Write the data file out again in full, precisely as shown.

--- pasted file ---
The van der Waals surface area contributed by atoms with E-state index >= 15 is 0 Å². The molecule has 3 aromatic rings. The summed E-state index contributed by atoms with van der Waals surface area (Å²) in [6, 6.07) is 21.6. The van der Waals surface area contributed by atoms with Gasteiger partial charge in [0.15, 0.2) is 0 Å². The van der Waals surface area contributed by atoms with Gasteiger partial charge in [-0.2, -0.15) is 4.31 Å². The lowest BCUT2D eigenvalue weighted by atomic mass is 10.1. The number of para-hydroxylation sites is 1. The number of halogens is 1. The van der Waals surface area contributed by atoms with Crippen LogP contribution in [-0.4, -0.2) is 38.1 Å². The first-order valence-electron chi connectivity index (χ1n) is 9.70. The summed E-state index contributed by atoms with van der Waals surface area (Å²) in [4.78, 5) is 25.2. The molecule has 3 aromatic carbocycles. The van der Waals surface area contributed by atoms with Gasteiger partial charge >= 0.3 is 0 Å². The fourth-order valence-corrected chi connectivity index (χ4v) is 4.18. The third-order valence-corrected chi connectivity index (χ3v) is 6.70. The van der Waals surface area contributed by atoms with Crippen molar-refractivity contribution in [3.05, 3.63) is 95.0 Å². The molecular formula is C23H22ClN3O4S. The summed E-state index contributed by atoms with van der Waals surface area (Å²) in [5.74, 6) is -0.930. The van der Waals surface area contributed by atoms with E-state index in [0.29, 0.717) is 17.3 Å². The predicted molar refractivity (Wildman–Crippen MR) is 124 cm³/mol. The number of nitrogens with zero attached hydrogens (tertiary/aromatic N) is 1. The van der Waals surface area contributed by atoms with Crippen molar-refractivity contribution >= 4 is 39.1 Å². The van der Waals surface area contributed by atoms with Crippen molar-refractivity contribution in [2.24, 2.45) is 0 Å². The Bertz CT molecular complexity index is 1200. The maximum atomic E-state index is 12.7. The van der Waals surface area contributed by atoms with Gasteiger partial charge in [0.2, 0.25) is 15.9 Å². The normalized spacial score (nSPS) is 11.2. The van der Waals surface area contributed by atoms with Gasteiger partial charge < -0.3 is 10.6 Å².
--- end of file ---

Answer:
The van der Waals surface area contributed by atoms with E-state index >= 15 is 0 Å². The molecule has 3 aromatic rings. The summed E-state index contributed by atoms with van der Waals surface area (Å²) in [6, 6.07) is 21.6. The van der Waals surface area contributed by atoms with Gasteiger partial charge in [0.15, 0.2) is 0 Å². The van der Waals surface area contributed by atoms with Gasteiger partial charge in [-0.2, -0.15) is 4.31 Å². The lowest BCUT2D eigenvalue weighted by atomic mass is 10.1. The number of para-hydroxylation sites is 1. The number of halogens is 1. The van der Waals surface area contributed by atoms with Crippen LogP contribution in [-0.4, -0.2) is 38.1 Å². The first-order valence-electron chi connectivity index (χ1n) is 9.70. The summed E-state index contributed by atoms with van der Waals surface area (Å²) in [4.78, 5) is 25.2. The molecule has 3 aromatic carbocycles. The van der Waals surface area contributed by atoms with Gasteiger partial charge >= 0.3 is 0 Å². The fourth-order valence-corrected chi connectivity index (χ4v) is 4.18. The third-order valence-corrected chi connectivity index (χ3v) is 6.70. The van der Waals surface area contributed by atoms with Crippen molar-refractivity contribution in [3.05, 3.63) is 95.0 Å². The molecular formula is C23H22ClN3O4S. The summed E-state index contributed by atoms with van der Waals surface area (Å²) in [5.74, 6) is -0.930. The van der Waals surface area contributed by atoms with E-state index in [0.29, 0.717) is 17.3 Å². The predicted molar refractivity (Wildman–Crippen MR) is 124 cm³/mol. The number of nitrogens with zero attached hydrogens (tertiary/aromatic N) is 1. The van der Waals surface area contributed by atoms with Crippen molar-refractivity contribution >= 4 is 39.1 Å². The van der Waals surface area contributed by atoms with Crippen molar-refractivity contribution in [2.24, 2.45) is 0 Å². The Bertz CT molecular complexity index is 1200. The maximum atomic E-state index is 12.7. The van der Waals surface area contributed by atoms with Gasteiger partial charge in [0.2, 0.25) is 15.9 Å². The normalized spacial score (nSPS) is 11.2. The van der Waals surface area contributed by atoms with Gasteiger partial charge < -0.3 is 10.6 Å².